Monday, November 12, 2012


By J a m e s for JUMP magazine.
Winter 2012/2013: The Visual Issue cover story, p. 38. | Cover art by NoseGo.

"Walk over here this way. And do what you were going to do. And before you're done, look up,” Goodwin laughed as he mimicked the Made In America film crew.

Yis Goodwin, otherwise known as the illustrator and muralist NoseGo, was one of few Philadelphia creatives featured in the Ron Howard directed “Made In America” film. The forthcoming piece documented Jay-Z’s inaugural Philadelphia-housed music festival. The crew captured behind the scenes moments from headliners Gary Clark Jr., Dirty Projectors, D’Angelo, Rita Ora, Jill Scott, Santigold, Skrillex, Jay-Z, G.O.O.D. Music, and a certain Red Solo cup carrying festivalgoer named Beyoncé.

Goodwin was in good company.

He was chosen to participate in the collaborative mural within the festival’s “Made In Philly” exhibit. The camera crew followed him as he worked. Goodwin says it was an organic process. "They were cool and I'm incredibly honored having been part of it,” he reflected.

It is no surprise that Goodwin, an unconventional visual artist, was chosen to represent Philadelphia in the largest commercial music festival to grace the area. Goodwin’s style is gritty and fresh. Like the music associated with the city.

Experimental music is erratic and disparate and intense – fluid and rhythmic and hypnotic  And so it is with Yis Goodwin’s art. It’s layered… with kick.

When you were a kid with a toy box. And the toys were splattered over each other – a cluster of toys on the floor creating its own composition. When I paint I envision that,” says Goodwin.

His approach is elemental.

Philly’s modern cubist. 

Goodwin’s moniker NoseGo originated from a childhood nickname. “I used to do street art and went by the name Nose.”  As he transitioned professionally the name evolved to NoseGo – “Go” being the first two letters of his last name. “But also,” he interjected, “Go was perfect. Nose, go! It’s energetic. Like my work.”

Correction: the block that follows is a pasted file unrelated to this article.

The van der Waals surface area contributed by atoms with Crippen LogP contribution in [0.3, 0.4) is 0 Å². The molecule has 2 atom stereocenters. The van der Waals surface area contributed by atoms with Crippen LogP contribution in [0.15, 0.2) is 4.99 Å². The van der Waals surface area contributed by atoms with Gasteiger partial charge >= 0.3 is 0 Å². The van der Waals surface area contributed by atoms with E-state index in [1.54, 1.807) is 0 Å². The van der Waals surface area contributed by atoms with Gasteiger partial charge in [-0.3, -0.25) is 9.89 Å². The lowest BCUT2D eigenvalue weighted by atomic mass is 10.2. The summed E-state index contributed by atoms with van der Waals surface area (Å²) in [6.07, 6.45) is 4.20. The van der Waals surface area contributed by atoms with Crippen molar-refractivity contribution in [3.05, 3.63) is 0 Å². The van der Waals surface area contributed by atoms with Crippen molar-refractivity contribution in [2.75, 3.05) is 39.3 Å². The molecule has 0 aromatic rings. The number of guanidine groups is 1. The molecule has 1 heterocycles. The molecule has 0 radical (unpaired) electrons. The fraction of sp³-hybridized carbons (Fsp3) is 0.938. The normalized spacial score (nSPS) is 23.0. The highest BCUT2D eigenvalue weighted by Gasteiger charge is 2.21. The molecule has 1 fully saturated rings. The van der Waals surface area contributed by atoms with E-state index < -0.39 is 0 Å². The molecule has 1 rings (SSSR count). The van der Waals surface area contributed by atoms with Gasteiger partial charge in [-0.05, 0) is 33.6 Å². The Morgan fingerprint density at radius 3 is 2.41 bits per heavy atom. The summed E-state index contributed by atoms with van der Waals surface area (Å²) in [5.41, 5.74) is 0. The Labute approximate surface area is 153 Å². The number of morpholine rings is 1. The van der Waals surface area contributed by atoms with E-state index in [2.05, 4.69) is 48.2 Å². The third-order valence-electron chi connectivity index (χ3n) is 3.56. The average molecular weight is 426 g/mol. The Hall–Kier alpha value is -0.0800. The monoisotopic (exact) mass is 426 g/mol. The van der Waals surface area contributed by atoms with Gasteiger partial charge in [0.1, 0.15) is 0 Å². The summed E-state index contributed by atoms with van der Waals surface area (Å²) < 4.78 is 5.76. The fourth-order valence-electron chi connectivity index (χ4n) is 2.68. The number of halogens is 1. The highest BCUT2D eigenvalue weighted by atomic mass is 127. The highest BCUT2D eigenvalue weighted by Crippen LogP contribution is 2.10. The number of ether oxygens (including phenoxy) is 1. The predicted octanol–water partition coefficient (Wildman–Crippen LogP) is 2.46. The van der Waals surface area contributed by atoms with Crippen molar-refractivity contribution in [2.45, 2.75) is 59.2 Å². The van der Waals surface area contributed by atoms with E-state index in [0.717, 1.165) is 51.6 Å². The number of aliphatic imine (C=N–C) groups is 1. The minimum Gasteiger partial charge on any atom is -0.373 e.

Goodwin attended the Philadelphia High School for the Creative and Performing Arts before matriculating to University of the Arts. He graduated in 2008 with a Bachelor of Fine Arts in Film and Digital Media. During this period, he refocused his art toward illustrative expression. Philadelphia DJ and NoseGo collaborator Matthew “PHSH” Fishman-Dickerson cosigned Goodwin’s genius, “Me and Khari [Mateen] scored Yis’ senior project. At the time Yis was the co-owner of McJAWN.”  DJ PHSH acknowledged McJAWN and Goodwin were integral to his own artistic evolution. “The reason I appreciate Yis so much, he adds the right visual element. He’s just as avant-garde as my brain likes to go.”

Goodwin’s music collaborations continue to grow. He owns critically acclaimed mobile gaming company Broken Compass Studios, where he acts as Art Director. He enlisted Khari Mateen, his The Lunchroom collective-mate, to score an upcoming game release. Additionally, Goodwin created the artwork for West Philadelphia native Mic Stew’s PEACEWORLD Advance album, the artwork for local band Tsunami Rising’s A Silent Spring album, as well as the artwork for Los Angeles experimental Hip-Hop artist Cory Jreamz’ upcoming EP. 

Goodwin has created over a dozencommissioned murals, and exhibits his painted pieces regularly in galleries. He has been contracted by Converse, Lenova, and the hit Cartoon Network series Adventure Time. Goodwin is presently gearing for a two month installation at the Woodward Gallery in Manhattan. Additionally, he has had his work displayed in Texas, California, Spain, and in an upcoming segment of Streetosphère, France’s documentary series highlighting urban art.

Goodwin classifies his art as “urban contemporary.” Further explaining his imprint, “Some paintings I do often, where I have a realistic animal coming out of a cartoon mouth. The inspiration originally stemmed from growing up encountering the typical naysayers. Not just with artwork, with anything. That feeling that you have that you’re bigger than what you actually give off. That you’re actually stronger than what you actually give off. That cartoon character [referring to his artwork]. That’s me. A silly guy on the outside… but I have this animal power breaking out.”

A friend of his once declared to him 
“I feel big inside.” “I thought that was amazing,” he mused.

For NoseGo, growing pains helped spawn fun. “When I first painted something like that it was me releasing frustration, but now, now I do it because I think it’s a rad image.” 

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